A while ago, I shared that I was having some major issues with what ended up being diagnosed as Achilles Tendonitis.
I was given this bad ass boot to wear at night, a prescription for physical therapy 3 times a week for a month, and a follow up appointment 4 weeks after my initial meeting with a foot doctor.
And now it’s time for me to share that I never went to PT, and never went to my follow up appointment. Oops. In all fairness I really wasn’t able to commit to that kind of time this past summer, had to cancel my follow up and was never able to reschedule it.
Having said all of that though, I’m relieved to say that I am finally pain free! WAHOO!
How did that happen?
I did a few things on my own that helped immensely, and I feel really helped me get back on track
(1) At home “physical therapy”
Basically, I Googled ‘PT for Achillies Tendonitis” and did what I could at home, on my own schedule. Super cheap (FREE!), and very easy. I use two main stretches to help keep things loose:
I place the ball of my foot on the edge of the step (and hold onto the railings because I can’t balance to save my life) and push my heel towards the floor.
Feels so.good.!! To make sure I get the most out of this, I stretch on each step going up and hold it for about 5-10 seconds per foot. By the time I get to the top, there is no lingering tightness (is that a word? If not, it is now)!
Love this one so much. Gets all of that “tightness” out of my arches and my tootsies feel like new when I’m done. LOVE!!!
The second, and my most favorite…
(2) Wearing high heels again!
Can I get an AMEN?! When my tendonitis started to act up (back in FEBRUARY!!), the first thing I did was ditch the heels and wear flats EVERY single day. I assumed, incorrectly, that the heels were a contributing factor to my problems. Every single article, blog, etc. that I read said that heels are terrible for runner and to burn them all. At my (only) doctor’s appointment, however, he told me to put those heels back on. I almost hugged him!! Honestly, I can’t remember the exact reason, but I think it’s because it takes some of the pressure off of the tendon. I could also be completely making that up, so don’t hold me to it.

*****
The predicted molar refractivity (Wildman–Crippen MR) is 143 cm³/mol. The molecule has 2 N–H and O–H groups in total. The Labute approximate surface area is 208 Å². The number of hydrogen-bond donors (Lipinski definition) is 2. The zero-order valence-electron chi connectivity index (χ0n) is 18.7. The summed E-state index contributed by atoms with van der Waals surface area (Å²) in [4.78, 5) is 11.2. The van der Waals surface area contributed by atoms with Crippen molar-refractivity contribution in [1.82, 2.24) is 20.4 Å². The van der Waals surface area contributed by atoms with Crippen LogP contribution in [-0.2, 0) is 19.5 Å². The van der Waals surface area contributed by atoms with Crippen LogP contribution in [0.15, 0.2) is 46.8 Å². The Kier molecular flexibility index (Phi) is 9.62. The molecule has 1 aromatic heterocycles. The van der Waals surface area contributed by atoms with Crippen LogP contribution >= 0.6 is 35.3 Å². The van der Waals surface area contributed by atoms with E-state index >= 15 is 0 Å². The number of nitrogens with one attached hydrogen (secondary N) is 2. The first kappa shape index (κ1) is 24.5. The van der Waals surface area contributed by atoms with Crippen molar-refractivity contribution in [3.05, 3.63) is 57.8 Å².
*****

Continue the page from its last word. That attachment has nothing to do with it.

So far, it seems that wedges work best for me and I’m now on the hunt for a pair of fall ankle booties that are sassy and stylish, and *hopefully* have a wedge as the heel! If you’ve seen any, point in the right direction mmmmkay? I still wear the flats, but never on running days. Anything to keep these legs happy!
(3) Taking time off.
When I made the decision to not run the Air Force Marathon, I really let up on my running schedule. Then, a week later, my stepfather passed away and running fell to the bottom of my priority list. For the entire month of August, I ran maybe 14 miles, and I was really happy with that. I was soo tempted to run the Montour Trail Half Marathon (my first ever half 2 years ago!) on the 6th , but I was feeling too good and didn’t want to rush back and risk having a full blown flare up again. I remembered my long term goals, and decided that there was no reason I needed to run that race. There was also no reason to rush back into an intense running schedule. I’ve been doing what I can, when I can and am A-Okay with that. Having said that, though, I am getting really excited to start a real training plan again and am really looking forward to running a race!
Taking that time off ,I think, is what really allowed me to heal.
I am so grateful to be back in “fighting shape”, and can’t wait to tackle training for the Nittany Valley Half in December! Hopefully you’ll still be following along 🙂 !